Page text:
Money Talks: Corruption In High Places

By Beverly Gadson-Birch

How many of you have heard the saying, “money talks”? Y’all old schoolers can put your hands down. Now, how many of y’all old schoolers remember “Operation Lost Trust”?  Operation Lost Trust happened nearly twenty years ago involving South Carolina Legislators and resulted in specific limits being placed on campaign contributions in local election to be capped at $1,000. Operation Lost Trust was the largest corruption scandal in the FBI’s history which left rigid rules in place regarding campaign donations. According to, Attorney Bart Daniels was the Federal State Attorney General during Operation Lost Trust. Daniels has “served as special counsel to the governor of South Carolina, conducting an internal investigation into allegations of public corruption and influence peddling in state government.” He now defends individuals who may be charged with campaign finance violations. Campaign contributions violations are serious. Folks fell from grace and went to jail.

Recently the news has been buzzing with wealthy parents who bought their children’s way into prestigious ivy league colleges and universities; and, then there is Lindsay Graham vacillating support for Trump. One minute he is against Trump and the next minute he is for. Have you wondered why? I don’t have the time nor the space to get into it but check out

On April 3, National Action Network, Interdenominational Ministers Alliance, Prestige Academy’s Director and other stakeholders met with Superintendent Postlewait and members of her staff to discuss the state of education. The purpose was two-fold to address overt disparities and to advocate for Prestige Preparatory Academy remaining open. In accordance with Clemson and College of Charleston studies and a suggested timeline of approximately 10 to 12 years for changes, the black/brown communities cannot wait another twelve years to correct years of designed discriminatory practices within Charleston County School District. Before exiting the meeting, the group asked the superintendent respond to their concerns in writing prior to April 10. The Superintendent chose not to respond.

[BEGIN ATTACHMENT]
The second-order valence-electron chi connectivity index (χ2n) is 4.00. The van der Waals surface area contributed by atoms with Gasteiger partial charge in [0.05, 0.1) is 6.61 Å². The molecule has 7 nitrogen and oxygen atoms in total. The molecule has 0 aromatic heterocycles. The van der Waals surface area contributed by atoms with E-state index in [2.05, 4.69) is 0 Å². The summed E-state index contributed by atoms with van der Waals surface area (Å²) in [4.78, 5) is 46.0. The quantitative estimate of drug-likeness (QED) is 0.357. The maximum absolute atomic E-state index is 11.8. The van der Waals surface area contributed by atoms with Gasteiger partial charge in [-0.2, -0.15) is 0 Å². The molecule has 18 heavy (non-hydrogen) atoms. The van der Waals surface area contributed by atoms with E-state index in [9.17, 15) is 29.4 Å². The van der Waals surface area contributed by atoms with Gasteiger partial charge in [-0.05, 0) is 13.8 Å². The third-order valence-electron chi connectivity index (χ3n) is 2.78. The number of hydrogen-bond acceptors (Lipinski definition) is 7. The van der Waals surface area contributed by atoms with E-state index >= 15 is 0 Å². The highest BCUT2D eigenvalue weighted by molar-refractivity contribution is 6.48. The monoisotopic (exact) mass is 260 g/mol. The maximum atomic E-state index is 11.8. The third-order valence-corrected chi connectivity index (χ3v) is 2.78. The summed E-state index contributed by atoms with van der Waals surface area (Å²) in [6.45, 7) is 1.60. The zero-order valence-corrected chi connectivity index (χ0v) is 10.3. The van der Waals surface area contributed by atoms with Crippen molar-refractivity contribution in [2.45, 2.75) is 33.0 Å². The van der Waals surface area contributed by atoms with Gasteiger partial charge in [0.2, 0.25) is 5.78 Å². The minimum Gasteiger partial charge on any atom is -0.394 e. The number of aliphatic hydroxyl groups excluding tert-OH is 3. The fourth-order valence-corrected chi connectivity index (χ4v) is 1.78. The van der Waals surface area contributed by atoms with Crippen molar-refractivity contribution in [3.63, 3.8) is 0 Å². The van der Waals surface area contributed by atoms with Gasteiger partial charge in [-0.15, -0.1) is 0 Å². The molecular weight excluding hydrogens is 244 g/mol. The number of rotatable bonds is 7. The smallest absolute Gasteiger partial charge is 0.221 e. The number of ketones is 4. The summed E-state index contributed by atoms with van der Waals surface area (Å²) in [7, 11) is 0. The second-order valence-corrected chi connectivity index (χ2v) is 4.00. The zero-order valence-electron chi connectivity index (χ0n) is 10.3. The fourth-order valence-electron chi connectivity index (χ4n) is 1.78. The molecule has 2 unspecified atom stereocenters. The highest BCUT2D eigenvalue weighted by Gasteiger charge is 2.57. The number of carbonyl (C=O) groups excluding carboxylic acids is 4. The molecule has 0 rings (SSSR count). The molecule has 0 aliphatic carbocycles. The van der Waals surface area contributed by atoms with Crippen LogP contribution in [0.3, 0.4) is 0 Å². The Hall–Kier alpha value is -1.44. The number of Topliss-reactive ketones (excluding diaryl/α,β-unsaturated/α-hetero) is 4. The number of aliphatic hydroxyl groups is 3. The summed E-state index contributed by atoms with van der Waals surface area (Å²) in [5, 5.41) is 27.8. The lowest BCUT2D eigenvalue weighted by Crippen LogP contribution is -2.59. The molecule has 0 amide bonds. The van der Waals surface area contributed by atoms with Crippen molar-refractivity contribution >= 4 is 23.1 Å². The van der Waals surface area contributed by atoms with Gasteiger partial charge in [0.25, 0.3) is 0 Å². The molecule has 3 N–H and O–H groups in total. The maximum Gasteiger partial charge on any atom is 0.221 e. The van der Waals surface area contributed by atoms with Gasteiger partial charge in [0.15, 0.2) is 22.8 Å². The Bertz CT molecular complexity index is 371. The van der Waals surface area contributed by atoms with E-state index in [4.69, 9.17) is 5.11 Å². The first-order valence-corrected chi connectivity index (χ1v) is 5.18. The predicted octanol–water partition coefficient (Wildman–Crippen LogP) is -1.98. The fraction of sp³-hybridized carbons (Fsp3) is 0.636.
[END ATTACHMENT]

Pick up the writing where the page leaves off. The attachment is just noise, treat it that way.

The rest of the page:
The Superintendent’s failure to respond and arrogant dismissal of concerned citizens’ request led the group to do a little investigating of its own. And, you will not believe what the group uncovered. Y’all, there is corruption in high places and the Lowcountry is not immune.

This is the first of a series of articles relating to institutional racism within Charleston County School District (CCSD) at large and their unfair treatment of not only Prestige Preparatory Academy (PPA) but other minority schools, parents and students. The investigation revealed disturbing relationships between Superintendent Postlewait and Meeting Street Academy (MSA) billionaire owner, Ben Navarro. The district has partnered with Meeting Street Academy to educate students from Burns and surrounding areas. And, guess who chairs the Meeting Street Academy Executive Committee, Superintendent Gerrita Postlewait. This sounds like a conflict of interest to me. Is this why the pressure is on to close Prestige? Where will the students go? Y’all know the money follows the students. What is all this hoopla about public and private partnership to educate students at Meeting Street Elementary at Brentwood and Burns? What is Postlewait getting paid to do?

The Washington Post did an article November 5, 2018 on “Charter School advocates pouring money into local and education elections. Why so much control by private entities? It’s all about the money. The Post cited Charleston, SC, Ben Navarro and Charleston Coalition for Kids and how hundreds of thousand dollars are being spent to capture school board elections. Why? What is at stake here?

Some folks in high places think money can buy everything. Well, from the recent college admissions bribery scandal, nicknamed Operation Varsity Blues, it involved rich individuals who cheated the system with their influence for unfair advantages relating to college admissions while less influential parents and students played by the rules. If prosecuted, the public can hold onto hope that not all rich and famous folks get away with criminal acts of wrongdoing. I was taken aback when State Representative “Tee” Ferguson went to jail. He was moving making his mark in Columbia. Sometimes, you just have to do the time.

Stay tuned next week!! “Money, money, money …. What is it good for?”

1 Comment

  1. Missy Farkouh on November 7, 2019 at 6:09 pm

    Please explain this more…

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